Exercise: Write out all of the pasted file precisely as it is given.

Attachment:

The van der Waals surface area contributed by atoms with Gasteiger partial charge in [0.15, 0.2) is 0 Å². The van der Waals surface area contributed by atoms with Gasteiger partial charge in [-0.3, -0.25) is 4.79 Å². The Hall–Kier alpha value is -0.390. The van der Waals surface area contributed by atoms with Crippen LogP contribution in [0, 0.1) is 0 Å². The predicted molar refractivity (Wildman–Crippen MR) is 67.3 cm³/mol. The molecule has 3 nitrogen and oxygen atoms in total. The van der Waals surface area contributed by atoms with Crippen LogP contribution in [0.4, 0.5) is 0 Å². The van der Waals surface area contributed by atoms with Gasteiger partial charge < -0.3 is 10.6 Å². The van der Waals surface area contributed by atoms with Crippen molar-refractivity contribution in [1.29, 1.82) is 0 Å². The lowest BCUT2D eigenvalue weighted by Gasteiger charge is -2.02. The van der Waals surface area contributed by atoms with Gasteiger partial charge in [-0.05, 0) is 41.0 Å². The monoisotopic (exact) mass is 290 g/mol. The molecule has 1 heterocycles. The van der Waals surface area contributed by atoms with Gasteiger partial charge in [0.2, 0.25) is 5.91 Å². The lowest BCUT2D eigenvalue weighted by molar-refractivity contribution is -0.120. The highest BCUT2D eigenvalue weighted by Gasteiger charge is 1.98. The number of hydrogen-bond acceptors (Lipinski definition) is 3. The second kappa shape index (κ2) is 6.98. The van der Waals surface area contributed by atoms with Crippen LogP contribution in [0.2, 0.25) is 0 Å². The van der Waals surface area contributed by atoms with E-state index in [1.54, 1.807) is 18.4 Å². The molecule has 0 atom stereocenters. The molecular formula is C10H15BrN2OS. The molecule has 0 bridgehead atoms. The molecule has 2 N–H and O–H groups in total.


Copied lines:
The van der Waals surface area contributed by atoms with Gasteiger partial charge in [0.15, 0.2) is 0 Å². The van der Waals surface area contributed by atoms with Gasteiger partial charge in [-0.3, -0.25) is 4.79 Å². The Hall–Kier alpha value is -0.390. The van der Waals surface area contributed by atoms with Crippen LogP contribution in [0, 0.1) is 0 Å². The predicted molar refractivity (Wildman–Crippen MR) is 67.3 cm³/mol. The molecule has 3 nitrogen and oxygen atoms in total. The van der Waals surface area contributed by atoms with Crippen LogP contribution in [0.4, 0.5) is 0 Å². The van der Waals surface area contributed by atoms with Gasteiger partial charge < -0.3 is 10.6 Å². The van der Waals surface area contributed by atoms with Crippen molar-refractivity contribution in [1.29, 1.82) is 0 Å². The lowest BCUT2D eigenvalue weighted by Gasteiger charge is -2.02. The van der Waals surface area contributed by atoms with Gasteiger partial charge in [-0.05, 0) is 41.0 Å². The monoisotopic (exact) mass is 290 g/mol. The molecule has 1 heterocycles. The van der Waals surface area contributed by atoms with Gasteiger partial charge in [0.2, 0.25) is 5.91 Å². The lowest BCUT2D eigenvalue weighted by molar-refractivity contribution is -0.120. The highest BCUT2D eigenvalue weighted by Gasteiger charge is 1.98. The number of hydrogen-bond acceptors (Lipinski definition) is 3. The second kappa shape index (κ2) is 6.98. The van der Waals surface area contributed by atoms with Crippen LogP contribution in [0.2, 0.25) is 0 Å². The van der Waals surface area contributed by atoms with E-state index in [1.54, 1.807) is 18.4 Å². The molecule has 0 atom stereocenters. The molecular formula is C10H15BrN2OS. The molecule has 0 bridgehead atoms. The molecule has 2 N–H and O–H groups in total.